Some things are worthy of fear and anxiety.  However, I believe that most fear is based more on predictions, assumptions, rumors, gossip, and opinions than facts. Conspiracy theories are intriguing and generate ratings, comments, likes, and shares.  However, when you look backwards and see how have they lined up with the facts of what actually happened, the conspiracy record is not so great.

Together we can make America even greater.  We can be greater at valuing lives of all colors and ages – including the lives of unborn babies.  We can do better by adhering to law and order. We can make our cities safer.  We can work together to defend our constitutional rights. We can work harder to live peacefully together.  We can be nicer and more compassionate to each other.

Don’t you think we can all do a little better?

Our lives will continue to move on.  We have work to do, issues to solve, and wounds to heal. We will have plenty of other work, issues, and wounds after the next election or crisis and the next and the next.

I hope during this Thanksgiving week you will take a few minutes to quiet the fears of your future and dwell on your blessings of today. Take a minute to call someone who you may have disagreed with and provide them a little nudge of encouragement.  You may be surprised to discover a smile and fist bump of encouragement coming right back at you.

Happy Thanksgiving Week!

Destination: Success … chart your course to achieve your best

Destination: Success is a fable based on an accumulation of my lifetime of experiences. It is the story of Jack Davis, a person like most of us who had to learn how to blast through tough, hug change, salute the truth, become great in small things, and many other lessons on his journey toward success.

I believe that everyone will be able to relate to the lessons taught in Destination: Success.  I hope you enjoy the book!

It is available on Amazon, CornerStoneLeadership, or at your local bookstore.

Write your story

 

A little over a week ago Grace Upon Grace … My Story was released.  The most consistent feedback that I have received has been  “I need to write my story, too.”

I agree. You have a story!  Everyone needs to write their story.  It would help you and those around you.

In Grace Upon Grace there are experiences described that you may be living today. There are chapters in my story that may become chapters in your story in the future. Grace Upon Grace exposes my life experiences so you can laugh and cry with me. More importantly, my life story is for you to draw strength and inspiration when you are in the midst of a personal storm in your life. And, I hope it will be a reminder for you to celebrate grace during your time of peace and joy.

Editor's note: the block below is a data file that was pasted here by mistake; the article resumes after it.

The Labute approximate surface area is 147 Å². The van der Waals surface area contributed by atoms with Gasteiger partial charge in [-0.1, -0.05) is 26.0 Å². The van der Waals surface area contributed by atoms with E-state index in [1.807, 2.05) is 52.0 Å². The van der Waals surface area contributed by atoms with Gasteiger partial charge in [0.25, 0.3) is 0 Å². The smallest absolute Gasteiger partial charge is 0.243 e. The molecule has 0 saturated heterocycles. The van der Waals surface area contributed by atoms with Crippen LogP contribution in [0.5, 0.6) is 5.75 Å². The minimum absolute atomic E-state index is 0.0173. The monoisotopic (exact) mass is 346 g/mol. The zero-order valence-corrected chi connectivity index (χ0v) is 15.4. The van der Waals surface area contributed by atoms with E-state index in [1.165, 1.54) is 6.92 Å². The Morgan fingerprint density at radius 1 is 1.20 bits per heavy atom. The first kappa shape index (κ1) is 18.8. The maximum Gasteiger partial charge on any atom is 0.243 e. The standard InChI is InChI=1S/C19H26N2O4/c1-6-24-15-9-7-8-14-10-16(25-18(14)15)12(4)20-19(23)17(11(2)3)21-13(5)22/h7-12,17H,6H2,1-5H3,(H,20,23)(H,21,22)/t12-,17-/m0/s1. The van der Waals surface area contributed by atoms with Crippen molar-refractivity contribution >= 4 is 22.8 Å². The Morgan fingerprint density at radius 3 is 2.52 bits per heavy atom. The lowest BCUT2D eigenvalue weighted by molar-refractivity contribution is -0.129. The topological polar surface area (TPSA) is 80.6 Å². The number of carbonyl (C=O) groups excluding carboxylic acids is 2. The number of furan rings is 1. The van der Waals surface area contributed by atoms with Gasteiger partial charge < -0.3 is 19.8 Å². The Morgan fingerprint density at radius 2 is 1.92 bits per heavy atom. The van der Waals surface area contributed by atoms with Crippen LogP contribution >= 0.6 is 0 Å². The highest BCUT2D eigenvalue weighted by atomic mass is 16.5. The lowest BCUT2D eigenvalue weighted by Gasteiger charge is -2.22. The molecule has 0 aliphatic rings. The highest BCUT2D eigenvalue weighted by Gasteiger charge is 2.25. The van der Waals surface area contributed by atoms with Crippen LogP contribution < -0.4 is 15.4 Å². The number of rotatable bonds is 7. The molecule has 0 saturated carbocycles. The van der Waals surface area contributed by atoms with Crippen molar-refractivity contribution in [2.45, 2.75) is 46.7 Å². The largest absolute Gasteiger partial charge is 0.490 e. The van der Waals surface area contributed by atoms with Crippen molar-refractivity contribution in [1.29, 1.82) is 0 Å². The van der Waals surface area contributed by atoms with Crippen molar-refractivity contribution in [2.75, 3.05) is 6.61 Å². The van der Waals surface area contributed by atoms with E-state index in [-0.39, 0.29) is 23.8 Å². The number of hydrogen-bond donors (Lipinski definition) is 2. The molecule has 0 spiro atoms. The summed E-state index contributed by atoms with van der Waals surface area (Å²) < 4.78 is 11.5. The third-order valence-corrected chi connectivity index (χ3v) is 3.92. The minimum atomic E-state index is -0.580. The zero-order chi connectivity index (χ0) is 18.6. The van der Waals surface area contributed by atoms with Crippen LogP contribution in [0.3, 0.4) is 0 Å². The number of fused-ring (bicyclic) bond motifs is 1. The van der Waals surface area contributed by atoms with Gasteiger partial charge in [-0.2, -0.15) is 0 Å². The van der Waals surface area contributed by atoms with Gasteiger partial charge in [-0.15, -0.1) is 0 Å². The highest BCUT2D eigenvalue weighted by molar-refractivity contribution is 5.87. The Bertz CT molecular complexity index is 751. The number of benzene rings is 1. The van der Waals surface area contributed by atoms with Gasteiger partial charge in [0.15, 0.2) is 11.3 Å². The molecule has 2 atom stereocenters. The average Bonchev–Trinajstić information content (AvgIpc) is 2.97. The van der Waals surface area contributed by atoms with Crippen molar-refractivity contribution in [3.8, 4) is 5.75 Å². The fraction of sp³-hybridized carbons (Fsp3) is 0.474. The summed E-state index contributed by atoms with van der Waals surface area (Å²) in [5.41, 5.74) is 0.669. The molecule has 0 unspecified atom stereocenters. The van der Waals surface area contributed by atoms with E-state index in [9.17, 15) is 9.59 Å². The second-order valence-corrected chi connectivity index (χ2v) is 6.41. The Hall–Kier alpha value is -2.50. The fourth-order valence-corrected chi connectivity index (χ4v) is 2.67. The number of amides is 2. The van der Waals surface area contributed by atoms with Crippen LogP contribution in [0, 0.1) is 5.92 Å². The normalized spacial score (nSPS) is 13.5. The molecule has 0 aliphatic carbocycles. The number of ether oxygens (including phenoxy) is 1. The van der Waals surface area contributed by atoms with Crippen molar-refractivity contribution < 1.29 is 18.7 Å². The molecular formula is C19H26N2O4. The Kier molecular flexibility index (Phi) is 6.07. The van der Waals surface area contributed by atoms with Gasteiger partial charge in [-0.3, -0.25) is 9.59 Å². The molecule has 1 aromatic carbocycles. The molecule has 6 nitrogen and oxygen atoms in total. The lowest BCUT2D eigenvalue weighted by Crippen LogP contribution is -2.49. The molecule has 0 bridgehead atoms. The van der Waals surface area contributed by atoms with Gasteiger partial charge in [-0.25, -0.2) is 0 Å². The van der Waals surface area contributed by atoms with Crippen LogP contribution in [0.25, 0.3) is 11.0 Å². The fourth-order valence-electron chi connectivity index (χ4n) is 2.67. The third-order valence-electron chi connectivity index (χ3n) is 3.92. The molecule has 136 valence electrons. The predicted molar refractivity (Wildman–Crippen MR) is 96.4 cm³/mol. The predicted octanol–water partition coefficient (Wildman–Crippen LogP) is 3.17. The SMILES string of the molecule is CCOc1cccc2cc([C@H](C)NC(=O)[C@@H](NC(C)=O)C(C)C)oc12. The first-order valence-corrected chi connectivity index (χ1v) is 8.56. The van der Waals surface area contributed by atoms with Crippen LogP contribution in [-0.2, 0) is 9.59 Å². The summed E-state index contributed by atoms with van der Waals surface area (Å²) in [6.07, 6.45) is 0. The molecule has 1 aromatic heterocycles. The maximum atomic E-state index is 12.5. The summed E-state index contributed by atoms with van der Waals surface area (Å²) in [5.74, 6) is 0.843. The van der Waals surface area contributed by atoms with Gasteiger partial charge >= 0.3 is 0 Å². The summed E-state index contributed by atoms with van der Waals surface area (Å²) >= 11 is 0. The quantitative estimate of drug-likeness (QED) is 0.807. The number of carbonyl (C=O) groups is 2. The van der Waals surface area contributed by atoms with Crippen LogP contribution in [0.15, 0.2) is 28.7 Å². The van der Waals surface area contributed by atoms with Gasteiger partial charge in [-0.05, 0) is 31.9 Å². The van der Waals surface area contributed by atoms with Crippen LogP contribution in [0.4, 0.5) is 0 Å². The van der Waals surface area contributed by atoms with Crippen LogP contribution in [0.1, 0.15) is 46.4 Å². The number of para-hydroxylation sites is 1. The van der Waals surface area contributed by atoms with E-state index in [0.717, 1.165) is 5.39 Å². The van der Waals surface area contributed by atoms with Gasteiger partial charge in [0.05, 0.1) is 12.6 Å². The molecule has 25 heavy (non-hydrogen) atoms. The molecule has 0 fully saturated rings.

My greatest desire is that you will become more acutely aware of your own story and all of your gracious blessings, regardless of your current circumstances.

Write your story. You can start with writing five or ten minutes a day.  Just get started. You may be surprised to discover how the events of your life were woven together to help you become the person you are.  You lasting legacy will be the experiences that you document and share.

When you write your story, you may discover with astonishment, amazement, and humbleness – as I did – God’s amazing grace upon amazing grace throughout your life. I hope you do.

Medicare, Social Security and Pickelball

Well, I have reached the age where my conversations tend to mysteriously evolve to medicare, social security and pickelball. (If you don’t know what pickelball is, google it. It is probably not what you are thinking).

I can’t be 65, can I? Almost. I will be 65 years old in two days. How could that be?

I have a theory about aging. My theory is that everyone thinks that they are 30% younger than the number of birthdays they have celebrated. So, in my mind I will be about 45 years old in a couple of days. I believe my theory until I try to do some things that I did when I was 45 and quickly discover that the 65 candles on the cake may be correct.

65 years tends to be a landmark age. A lot of people retire at 65. Medicare kicks in. You are a veteran AARP member. Some 65ers begin traveling. Some try to figure out their next chapter in life. Many people after they adjust to their new reality enter into their best years. For all of us, turning 65 is a natural time for reflection and anticipation for the fourth quarter of our life.

Several months ago I began reflecting and documenting my life. I think that everyone should take the time to review and share with others the events that shaped our lives. You have a unique story that only you can write. I hope you will consider doing that!

I invite you to connect with me and my reflections. Grace Upon Grace … My Story reveals the lessons that I learned and provides some insight on how those experiences may help you become the person you want to be.

Many of you have been with me on my journey. You may have been beside me in school, Xerox, FedEx, CornerStone or with me on my personal journey. You witnessed my successes and failures, breakthroughs and heartbreaks, joys and suffering.

You may get a chuckle or two when you read about some of our memories.

If you are interested in reading my story, check out Grace Upon Grace … My Story from CornerStoneLeadership.com or Amazon.com.

Cheers to many years of Medicare, Social Security and Pickelball.

Resolutions to Habits

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Do you want 2017 to be your best year? Of course.  But, what can you do differently? Begin by answering the following questions:

How do you feel about yourself? If you don’t feel good about yourself, figure out why. What is missing? Take responsibility – nobody can make you happy, it is futile to look elsewhere to find happiness. There is something that can be done and there is something that you can do to address your emptiness. Take charge.

What are you giving? Think of those people whom you love to be around. What do they do to make you feel that way? Chances are they are enthusiastic, happy, encouragers who take the time to demonstrate that they care about you. You can do the same for someone else. You can be an enthusiastic encourager. It is almost impossible to feel bad about yourself when you are helping others feel good about themselves.